As an alternative to tap water, you might choose to drink and wash your face with distilled water. Distilled water is tap water that has been boiled and had its steam collected. This steaming process leaves behind contaminants and is a great option if you don’t trust your tap water. Distilled water, lacking minerals, can sometimes pull minerals from your body and teeth. However, its pH is close to 5, meaning distilled water won’t bring up the pH balance of your skin. That’s why it’s recommended you use distilled water for your skin and drink mineral water instead.
Mineral water is collected from select springs and contains a host of beneficial minerals. Defined as “microbiologically wholesome,” mineral water must be absent of the main contamination factors (e.g. parasites, E. Coli, fecal matter) at the time of collection and marketing. Below is a list of some minerals found in mineral water and how they benefit your body:
Many of these minerals aid in digestion. Digestion plays an important role in the appearance of our skin. Good digestion helps eliminate toxins from the body and reduce inflammation. When our digestive system isn’t operating effectively, our bodies struggle to absorb nutrients and toxins can reintegrate into our systems, then express through our skin.
Not every bottle of mineral water will contain all of these macro and micronutrients. As well, mineral water can be expensive. As well, you should be able to acquire the necessary quantities of these nutrients through a balanced diet. The alternative, spring water (which also contains minerals) isn’t always tested and may contain health risks. Therefore, a combination of drinking mineral water and using distilled (reverse osmosis) water on your face should give you everything you need—both inside and out—to keep your skin looking its best.
Remember to tone after using an acidic or alkaline cleanser to restore your skin to its natural pH balance. Additionally, avoid spending too much time in chlorinated water.
Another important factor you need to consider is the hardness of your tap water. Hard water contains soap scum—dissolved minerals like calcium and magnesium—which leaves a thin layer of residue on the skin even after washing with soap. This residue can clog pores and lead to breakouts, as well as worsen skin conditions like eczema and psoriasis. Hard water can dry skin out and prevent our natural oils from doing their job of conditions and softening our skin. All of this drying can lead to premature aging. If that wasn’t bad enough, those impurities present in hard water can form free radicals which damage healthy skin cells, causing the formation of fine lines and wrinkles. If you have an irritated scalp or dandruff, hard water may be making the issue worse. Hard water has been found to be an environmental trigger of eczema.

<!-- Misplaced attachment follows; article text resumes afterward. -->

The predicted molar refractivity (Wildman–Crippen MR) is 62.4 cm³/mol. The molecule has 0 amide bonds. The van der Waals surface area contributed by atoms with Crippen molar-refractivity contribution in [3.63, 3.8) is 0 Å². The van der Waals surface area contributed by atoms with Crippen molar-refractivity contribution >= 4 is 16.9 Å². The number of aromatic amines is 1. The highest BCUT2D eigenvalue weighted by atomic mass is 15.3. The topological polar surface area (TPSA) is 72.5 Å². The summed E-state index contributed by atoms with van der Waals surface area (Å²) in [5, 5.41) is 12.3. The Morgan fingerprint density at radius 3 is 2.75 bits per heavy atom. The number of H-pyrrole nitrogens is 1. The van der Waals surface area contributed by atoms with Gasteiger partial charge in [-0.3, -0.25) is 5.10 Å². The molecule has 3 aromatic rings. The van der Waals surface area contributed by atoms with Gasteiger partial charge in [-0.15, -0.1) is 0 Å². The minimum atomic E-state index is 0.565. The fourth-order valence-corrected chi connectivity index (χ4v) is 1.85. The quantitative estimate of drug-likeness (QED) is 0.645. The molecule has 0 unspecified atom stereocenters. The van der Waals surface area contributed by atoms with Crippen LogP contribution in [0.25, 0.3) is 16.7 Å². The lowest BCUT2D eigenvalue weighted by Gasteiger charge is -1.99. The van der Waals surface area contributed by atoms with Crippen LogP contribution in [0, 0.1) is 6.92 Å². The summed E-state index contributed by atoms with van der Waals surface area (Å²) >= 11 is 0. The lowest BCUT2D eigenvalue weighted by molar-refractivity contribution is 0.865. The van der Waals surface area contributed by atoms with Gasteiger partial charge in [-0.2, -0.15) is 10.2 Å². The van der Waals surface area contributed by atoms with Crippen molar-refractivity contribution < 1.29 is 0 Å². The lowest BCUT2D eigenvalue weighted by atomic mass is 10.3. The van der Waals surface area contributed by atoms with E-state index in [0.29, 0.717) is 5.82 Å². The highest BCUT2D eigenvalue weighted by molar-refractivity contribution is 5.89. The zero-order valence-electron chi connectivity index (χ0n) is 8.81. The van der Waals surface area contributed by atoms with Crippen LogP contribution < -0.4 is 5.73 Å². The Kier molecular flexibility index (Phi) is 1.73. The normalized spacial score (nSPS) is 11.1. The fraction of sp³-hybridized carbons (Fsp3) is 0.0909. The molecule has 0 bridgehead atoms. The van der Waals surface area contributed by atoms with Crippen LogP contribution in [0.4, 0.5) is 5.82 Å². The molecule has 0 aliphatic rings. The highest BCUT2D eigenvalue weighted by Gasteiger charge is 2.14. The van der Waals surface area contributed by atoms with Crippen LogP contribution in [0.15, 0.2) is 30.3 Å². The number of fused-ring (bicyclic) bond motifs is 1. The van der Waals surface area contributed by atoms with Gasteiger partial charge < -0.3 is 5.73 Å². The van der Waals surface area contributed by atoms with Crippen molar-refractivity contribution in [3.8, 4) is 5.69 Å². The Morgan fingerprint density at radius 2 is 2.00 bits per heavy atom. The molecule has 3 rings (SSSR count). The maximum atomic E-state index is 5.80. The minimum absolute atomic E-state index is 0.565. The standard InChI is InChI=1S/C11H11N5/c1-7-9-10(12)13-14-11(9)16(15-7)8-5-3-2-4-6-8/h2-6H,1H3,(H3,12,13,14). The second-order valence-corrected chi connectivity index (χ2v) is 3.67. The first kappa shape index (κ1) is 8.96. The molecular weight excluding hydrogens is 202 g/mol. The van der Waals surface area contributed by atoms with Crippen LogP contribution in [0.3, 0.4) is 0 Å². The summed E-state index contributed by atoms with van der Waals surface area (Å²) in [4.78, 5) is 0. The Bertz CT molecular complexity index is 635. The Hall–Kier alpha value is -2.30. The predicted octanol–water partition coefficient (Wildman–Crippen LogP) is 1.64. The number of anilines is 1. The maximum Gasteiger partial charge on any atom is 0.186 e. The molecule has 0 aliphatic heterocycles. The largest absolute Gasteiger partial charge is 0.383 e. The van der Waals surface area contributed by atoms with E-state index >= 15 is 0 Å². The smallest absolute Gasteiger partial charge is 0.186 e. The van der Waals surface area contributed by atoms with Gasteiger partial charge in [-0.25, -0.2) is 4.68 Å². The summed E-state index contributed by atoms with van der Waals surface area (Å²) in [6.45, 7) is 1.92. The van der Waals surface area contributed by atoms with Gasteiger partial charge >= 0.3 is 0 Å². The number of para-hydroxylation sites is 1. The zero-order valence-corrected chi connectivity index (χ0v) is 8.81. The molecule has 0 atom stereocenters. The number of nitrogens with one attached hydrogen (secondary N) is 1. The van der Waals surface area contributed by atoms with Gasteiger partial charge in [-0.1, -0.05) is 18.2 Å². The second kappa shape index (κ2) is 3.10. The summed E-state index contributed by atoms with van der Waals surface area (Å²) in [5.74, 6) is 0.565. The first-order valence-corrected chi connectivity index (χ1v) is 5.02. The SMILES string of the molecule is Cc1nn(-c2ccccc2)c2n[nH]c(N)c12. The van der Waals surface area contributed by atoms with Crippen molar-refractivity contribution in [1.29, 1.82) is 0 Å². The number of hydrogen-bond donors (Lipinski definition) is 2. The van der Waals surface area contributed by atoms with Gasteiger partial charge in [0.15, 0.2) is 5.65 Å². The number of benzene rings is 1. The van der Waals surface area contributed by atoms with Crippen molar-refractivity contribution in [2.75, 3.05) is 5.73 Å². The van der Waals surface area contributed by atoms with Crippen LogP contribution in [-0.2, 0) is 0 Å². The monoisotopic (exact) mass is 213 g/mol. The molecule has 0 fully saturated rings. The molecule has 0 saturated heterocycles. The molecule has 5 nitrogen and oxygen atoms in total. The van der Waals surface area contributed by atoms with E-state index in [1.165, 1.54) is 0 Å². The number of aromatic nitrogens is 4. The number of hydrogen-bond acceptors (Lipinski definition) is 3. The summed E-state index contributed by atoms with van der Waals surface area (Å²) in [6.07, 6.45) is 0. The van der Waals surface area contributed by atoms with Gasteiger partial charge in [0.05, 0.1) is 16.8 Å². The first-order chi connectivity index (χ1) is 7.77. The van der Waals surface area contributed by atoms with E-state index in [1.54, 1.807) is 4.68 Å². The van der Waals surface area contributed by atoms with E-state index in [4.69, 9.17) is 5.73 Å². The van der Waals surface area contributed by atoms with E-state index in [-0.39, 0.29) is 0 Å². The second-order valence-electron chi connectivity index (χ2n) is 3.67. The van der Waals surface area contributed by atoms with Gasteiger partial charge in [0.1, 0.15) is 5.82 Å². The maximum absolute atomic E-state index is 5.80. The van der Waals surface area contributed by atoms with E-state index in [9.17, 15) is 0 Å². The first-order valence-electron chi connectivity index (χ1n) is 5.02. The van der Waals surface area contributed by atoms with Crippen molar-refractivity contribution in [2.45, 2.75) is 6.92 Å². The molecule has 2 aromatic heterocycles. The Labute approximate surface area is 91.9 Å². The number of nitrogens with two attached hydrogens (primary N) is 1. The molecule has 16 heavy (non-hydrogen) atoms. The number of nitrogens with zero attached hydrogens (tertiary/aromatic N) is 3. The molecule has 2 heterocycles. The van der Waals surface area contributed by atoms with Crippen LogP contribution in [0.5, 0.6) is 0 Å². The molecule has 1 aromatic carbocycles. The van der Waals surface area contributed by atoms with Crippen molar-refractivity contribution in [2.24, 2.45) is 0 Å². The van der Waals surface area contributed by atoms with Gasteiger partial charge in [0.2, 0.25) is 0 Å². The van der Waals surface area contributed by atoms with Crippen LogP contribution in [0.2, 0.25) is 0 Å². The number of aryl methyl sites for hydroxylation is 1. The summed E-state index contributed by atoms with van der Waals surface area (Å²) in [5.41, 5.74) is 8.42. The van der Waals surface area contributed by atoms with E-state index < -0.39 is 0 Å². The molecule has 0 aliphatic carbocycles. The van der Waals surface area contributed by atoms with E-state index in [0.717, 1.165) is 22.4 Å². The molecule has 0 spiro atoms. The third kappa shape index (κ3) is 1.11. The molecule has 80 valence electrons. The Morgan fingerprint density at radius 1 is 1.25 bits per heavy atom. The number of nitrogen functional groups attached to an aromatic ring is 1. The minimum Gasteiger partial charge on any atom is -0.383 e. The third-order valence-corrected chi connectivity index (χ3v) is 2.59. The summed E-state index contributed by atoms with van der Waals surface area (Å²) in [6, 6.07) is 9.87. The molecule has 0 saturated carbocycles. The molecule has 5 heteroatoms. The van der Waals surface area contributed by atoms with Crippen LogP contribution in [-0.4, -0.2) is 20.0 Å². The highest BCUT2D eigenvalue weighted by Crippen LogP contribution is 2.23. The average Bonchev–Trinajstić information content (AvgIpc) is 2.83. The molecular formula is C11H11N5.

Soft water, on the other hand, lacks these mineral deposits. Therefore, soft water is gentler on your skin and won’t trigger skin condition flare-ups. Soft water won’t give you the telltale “squeaky clean” feeling hard water will give after a shower, but that’s a positive. Clean skin should feel slick and slippery, not tight. Hard water actually has a difficult time bonding to soap and forming a lather, which makes it less effective when cleansing the body.
If you suspect your water is too hard, you can do a water hardness test to confirm your suspicions. Then, if you were correct, invest in a new showerhead which filters hard water or applies a softening agent. As well, rinsing your skin with acidic water (i.e. ionized water or heavily diluted apple cider vinegar) can remove some of the residue from hard water still present on your skin after washing.
Though you may love hot showers or extol the benefits of a cold shower, the optimal temperature for extended exposure to water is lukewarm. Water that’s too hot can irritate and strip the skin. There’s no harm in splashing your face in cold water or taking a cold shower every once in a while. In fact, we’re sure you’ve read about the benefits of doing this. However, the safest bet every time is lukewarm water.
There you have it! Everything you need to know about how the water you drink and use can affect your skin, in a nutshell. We hope this information leads to noticeable improvements in your skin. And, one last time, drink your water!
Here at The Breast Place we offer a list of facial rejuvenation services, including Excel V+ (vascular laser), Secret RF (micro-needling with radio frequency), dermal fillers, and Botox. Facial rejuvenation can address concerns such as excessive redness, uneven texture, and the appearance of fine lines and wrinkles. We also have Dr. Des Fernandes, a skincare expert and founder of Environ Skincare, on-hand to help you with any other skin concerns you may have. Reach out for a consultation. We look forward to helping you achieve your best skin! Until next time, thank you for reading!